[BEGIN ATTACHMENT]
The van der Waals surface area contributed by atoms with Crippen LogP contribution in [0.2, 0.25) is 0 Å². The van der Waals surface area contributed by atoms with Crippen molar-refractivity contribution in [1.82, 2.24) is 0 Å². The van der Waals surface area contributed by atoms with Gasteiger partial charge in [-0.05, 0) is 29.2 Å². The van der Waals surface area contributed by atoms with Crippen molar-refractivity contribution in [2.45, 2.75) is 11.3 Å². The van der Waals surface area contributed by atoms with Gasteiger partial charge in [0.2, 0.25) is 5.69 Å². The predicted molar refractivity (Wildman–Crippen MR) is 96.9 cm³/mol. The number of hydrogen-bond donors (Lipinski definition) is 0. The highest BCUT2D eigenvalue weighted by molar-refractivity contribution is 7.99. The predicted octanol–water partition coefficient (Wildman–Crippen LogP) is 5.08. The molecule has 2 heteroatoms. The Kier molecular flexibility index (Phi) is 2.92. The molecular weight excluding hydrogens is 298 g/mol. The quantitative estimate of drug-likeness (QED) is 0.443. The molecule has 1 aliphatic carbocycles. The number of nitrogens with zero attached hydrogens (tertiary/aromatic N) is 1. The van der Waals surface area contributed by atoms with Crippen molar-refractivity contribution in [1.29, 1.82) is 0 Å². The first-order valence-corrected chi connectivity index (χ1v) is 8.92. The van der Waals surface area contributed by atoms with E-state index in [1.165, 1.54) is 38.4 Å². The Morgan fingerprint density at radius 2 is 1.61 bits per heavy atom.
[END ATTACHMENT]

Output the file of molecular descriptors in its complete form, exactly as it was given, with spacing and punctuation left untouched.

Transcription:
The van der Waals surface area contributed by atoms with Crippen LogP contribution in [0.2, 0.25) is 0 Å². The van der Waals surface area contributed by atoms with Crippen molar-refractivity contribution in [1.82, 2.24) is 0 Å². The van der Waals surface area contributed by atoms with Gasteiger partial charge in [-0.05, 0) is 29.2 Å². The van der Waals surface area contributed by atoms with Crippen molar-refractivity contribution in [2.45, 2.75) is 11.3 Å². The van der Waals surface area contributed by atoms with Gasteiger partial charge in [0.2, 0.25) is 5.69 Å². The predicted molar refractivity (Wildman–Crippen MR) is 96.9 cm³/mol. The number of hydrogen-bond donors (Lipinski definition) is 0. The highest BCUT2D eigenvalue weighted by molar-refractivity contribution is 7.99. The predicted octanol–water partition coefficient (Wildman–Crippen LogP) is 5.08. The molecule has 2 heteroatoms. The Kier molecular flexibility index (Phi) is 2.92. The molecular weight excluding hydrogens is 298 g/mol. The quantitative estimate of drug-likeness (QED) is 0.443. The molecule has 1 aliphatic carbocycles. The number of nitrogens with zero attached hydrogens (tertiary/aromatic N) is 1. The van der Waals surface area contributed by atoms with Crippen molar-refractivity contribution in [1.29, 1.82) is 0 Å². The first-order valence-corrected chi connectivity index (χ1v) is 8.92. The van der Waals surface area contributed by atoms with E-state index in [1.165, 1.54) is 38.4 Å². The Morgan fingerprint density at radius 2 is 1.61 bits per heavy atom.